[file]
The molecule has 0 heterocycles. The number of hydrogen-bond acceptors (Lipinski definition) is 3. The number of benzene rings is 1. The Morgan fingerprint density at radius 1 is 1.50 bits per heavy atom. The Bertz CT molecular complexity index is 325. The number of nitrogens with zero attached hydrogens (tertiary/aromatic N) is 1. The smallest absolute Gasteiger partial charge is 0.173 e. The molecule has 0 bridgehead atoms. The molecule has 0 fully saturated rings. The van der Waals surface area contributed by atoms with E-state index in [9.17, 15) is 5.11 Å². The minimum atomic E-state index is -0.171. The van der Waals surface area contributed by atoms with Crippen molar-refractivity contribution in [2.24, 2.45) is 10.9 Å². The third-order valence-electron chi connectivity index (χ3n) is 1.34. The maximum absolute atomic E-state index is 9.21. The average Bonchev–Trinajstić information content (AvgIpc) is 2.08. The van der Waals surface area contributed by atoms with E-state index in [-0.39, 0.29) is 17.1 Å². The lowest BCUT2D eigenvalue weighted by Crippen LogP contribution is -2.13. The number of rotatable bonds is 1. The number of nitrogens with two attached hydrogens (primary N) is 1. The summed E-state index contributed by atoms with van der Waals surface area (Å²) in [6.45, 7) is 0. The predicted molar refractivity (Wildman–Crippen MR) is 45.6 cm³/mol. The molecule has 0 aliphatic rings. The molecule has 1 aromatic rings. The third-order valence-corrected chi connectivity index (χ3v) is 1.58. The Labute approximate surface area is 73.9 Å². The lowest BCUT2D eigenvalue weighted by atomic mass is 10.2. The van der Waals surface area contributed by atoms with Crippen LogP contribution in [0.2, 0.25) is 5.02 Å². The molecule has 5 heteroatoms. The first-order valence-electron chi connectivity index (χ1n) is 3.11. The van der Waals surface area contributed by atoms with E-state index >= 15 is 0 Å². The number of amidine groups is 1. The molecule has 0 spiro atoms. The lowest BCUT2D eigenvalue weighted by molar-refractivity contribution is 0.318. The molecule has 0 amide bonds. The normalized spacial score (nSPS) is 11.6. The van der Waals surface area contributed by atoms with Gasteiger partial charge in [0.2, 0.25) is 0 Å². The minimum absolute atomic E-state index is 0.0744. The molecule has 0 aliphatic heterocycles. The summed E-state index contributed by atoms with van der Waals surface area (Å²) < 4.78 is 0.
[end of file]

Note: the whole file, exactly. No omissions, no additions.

The molecule has 0 heterocycles. The number of hydrogen-bond acceptors (Lipinski definition) is 3. The number of benzene rings is 1. The Morgan fingerprint density at radius 1 is 1.50 bits per heavy atom. The Bertz CT molecular complexity index is 325. The number of nitrogens with zero attached hydrogens (tertiary/aromatic N) is 1. The smallest absolute Gasteiger partial charge is 0.173 e. The molecule has 0 bridgehead atoms. The molecule has 0 fully saturated rings. The van der Waals surface area contributed by atoms with E-state index in [9.17, 15) is 5.11 Å². The minimum atomic E-state index is -0.171. The van der Waals surface area contributed by atoms with Crippen molar-refractivity contribution in [2.24, 2.45) is 10.9 Å². The third-order valence-electron chi connectivity index (χ3n) is 1.34. The maximum absolute atomic E-state index is 9.21. The average Bonchev–Trinajstić information content (AvgIpc) is 2.08. The van der Waals surface area contributed by atoms with E-state index in [-0.39, 0.29) is 17.1 Å². The lowest BCUT2D eigenvalue weighted by Crippen LogP contribution is -2.13. The number of rotatable bonds is 1. The number of nitrogens with two attached hydrogens (primary N) is 1. The summed E-state index contributed by atoms with van der Waals surface area (Å²) in [6.45, 7) is 0. The predicted molar refractivity (Wildman–Crippen MR) is 45.6 cm³/mol. The molecule has 0 aliphatic rings. The molecule has 1 aromatic rings. The third-order valence-corrected chi connectivity index (χ3v) is 1.58. The Labute approximate surface area is 73.9 Å². The lowest BCUT2D eigenvalue weighted by atomic mass is 10.2. The van der Waals surface area contributed by atoms with Crippen LogP contribution in [0.2, 0.25) is 5.02 Å². The molecule has 5 heteroatoms. The first-order valence-electron chi connectivity index (χ1n) is 3.11. The van der Waals surface area contributed by atoms with E-state index >= 15 is 0 Å². The number of amidine groups is 1. The molecule has 0 spiro atoms. The lowest BCUT2D eigenvalue weighted by molar-refractivity contribution is 0.318. The molecule has 0 amide bonds. The normalized spacial score (nSPS) is 11.6. The van der Waals surface area contributed by atoms with Gasteiger partial charge in [0.2, 0.25) is 0 Å². The minimum absolute atomic E-state index is 0.0744. The molecule has 0 aliphatic heterocycles. The summed E-state index contributed by atoms with van der Waals surface area (Å²) < 4.78 is 0.